NEWLY-released official figures have revealed that residents in Redditch owe a total of £4.1 million in unpaid Council Tax, leading a national debt charity to warn that many residents are not receiving the free advice they need to deal with Council Tax and other debts.
The figures, included in newly-published data published by the Department for Communities and Local Government, show that residents in the Redditch local authority area owed £4.1 million in unpaid Council Tax bills at March 31, 2016. This represents an increase from £3.5 million for the previous year.
National Debtline, the free advice service run by the Money Advice Trust, said the fact that so much Council Tax debt is still outstanding is a further sign that more residents in Redditch would benefit from help in tackling their financial problems.
The warning comes as residents are paying more Council Tax than in previous years. In April, Council Tax bills for residents in Redditch rose by 3.38 per cent – with the average bill for a Band D household amounting to £1,612.45 for 2016/17, compared to £1,559.72 for 2015/16.
These figures include all of the different elements of Council Tax, so-called ‘precepts’, and represents the real financial impact on household bills of various Council Tax decisions taken by the different public authorities covering the area.
National Debtline receives around 170 calls each year from residents in Redditch seeking advice on how to resolve their debt problems, and expects that this number could increase– with higher Council Tax bills adding to the pressure for many households who already have stretched budgets.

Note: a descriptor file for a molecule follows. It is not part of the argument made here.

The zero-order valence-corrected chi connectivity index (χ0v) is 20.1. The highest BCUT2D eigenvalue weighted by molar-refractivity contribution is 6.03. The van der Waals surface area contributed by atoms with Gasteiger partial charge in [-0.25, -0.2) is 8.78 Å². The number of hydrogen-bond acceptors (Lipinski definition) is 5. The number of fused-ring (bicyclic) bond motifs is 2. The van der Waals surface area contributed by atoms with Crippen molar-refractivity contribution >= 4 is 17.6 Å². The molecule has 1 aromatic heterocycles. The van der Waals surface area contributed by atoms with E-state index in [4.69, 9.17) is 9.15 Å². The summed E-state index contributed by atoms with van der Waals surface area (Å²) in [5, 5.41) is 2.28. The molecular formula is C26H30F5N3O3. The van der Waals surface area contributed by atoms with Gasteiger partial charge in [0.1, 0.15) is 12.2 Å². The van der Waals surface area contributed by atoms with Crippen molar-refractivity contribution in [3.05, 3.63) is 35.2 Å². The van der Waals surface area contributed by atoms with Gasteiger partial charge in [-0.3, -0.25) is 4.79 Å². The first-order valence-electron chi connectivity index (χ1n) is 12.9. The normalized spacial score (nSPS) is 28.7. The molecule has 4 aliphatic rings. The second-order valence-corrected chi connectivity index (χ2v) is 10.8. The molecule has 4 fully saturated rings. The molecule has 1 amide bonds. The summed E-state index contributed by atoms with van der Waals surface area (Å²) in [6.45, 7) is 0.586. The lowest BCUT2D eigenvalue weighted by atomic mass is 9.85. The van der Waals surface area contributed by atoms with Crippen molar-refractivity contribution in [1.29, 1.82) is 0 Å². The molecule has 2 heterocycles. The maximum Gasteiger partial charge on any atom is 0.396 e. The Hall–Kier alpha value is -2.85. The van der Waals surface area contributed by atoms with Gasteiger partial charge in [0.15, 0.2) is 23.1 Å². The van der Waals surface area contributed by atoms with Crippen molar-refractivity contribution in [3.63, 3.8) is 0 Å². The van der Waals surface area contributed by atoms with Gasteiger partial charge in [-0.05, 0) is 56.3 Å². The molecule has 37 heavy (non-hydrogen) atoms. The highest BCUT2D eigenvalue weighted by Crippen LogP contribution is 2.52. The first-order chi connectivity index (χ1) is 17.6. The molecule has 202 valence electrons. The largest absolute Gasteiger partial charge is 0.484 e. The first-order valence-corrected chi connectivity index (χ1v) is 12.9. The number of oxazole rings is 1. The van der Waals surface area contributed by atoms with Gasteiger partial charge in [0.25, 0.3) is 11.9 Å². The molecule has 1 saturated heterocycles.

The charity, which also offers free online advice at www.nationaldebtline.org, says that Council Tax is now the fastest growing type of problem debt it is helping clients to resolve – with 25 percent of all callers now in arrears, up from 14 per cent in 2007.
Joanna Elson OBE, chief executive of the Money Advice Trust, the charity that runs National Debtline, said: “The level of unpaid Council Tax in Redditch remains a concern. With people in the area now paying 3.38 per cent more in Council Tax than they were this time last year, there is a risk that residents who are already behind will find it even more difficult to resolve their financial difficulty.
“Council Tax is vital in funding the essential local services that we all rely on, and local authorities are already under significant financial pressure – so it is in everyone’s interests that arrears are repaid. We would urge all councils to do everything they can to ensure that residents in difficulty are signposted to free advice that will help them get back on track.
“Anyone in and around Redditch who is finding it hard to make their Council Tax payments should contact National Debtline or a local agency such as Citizens Advice as early as possible. The earlier you seek free advice, the quicker and easier the problem will be to solve.”
National Debtline offers free, independent and confidential advice 24 hours a day online at www.nationaldebtline.org and on 0808 808 4000, Monday to Friday 9am to 8pm, Saturday 9.30am to 1pm.
Amanda Singleton, head of customer access and financial support at Redditch borough council said: “We fully support the Money Advice Trust’s message that anyone struggling to pay their Council Tax should seek help as soon as possible, either from us directly or from voluntary money advice organisations that we work closely with.
“The high level of support and advice we provide does of course complement a robust stance on non-payment of Council Tax. We always try to work with customers to put sustainable repayment plans in place, for example the ‘£4.1 million’ quoted includes all the debts for which we already have sustainable arrangements in place going back 17 years.
“On the rare occasions that payment arrangements break down we can employ a range of options to recover debts as a last resort, including debts being paid directly from benefits or earnings, seizing of possessions, bankruptcy or orders against property. But we would strongly advise getting in touch long before it ever comes to that.”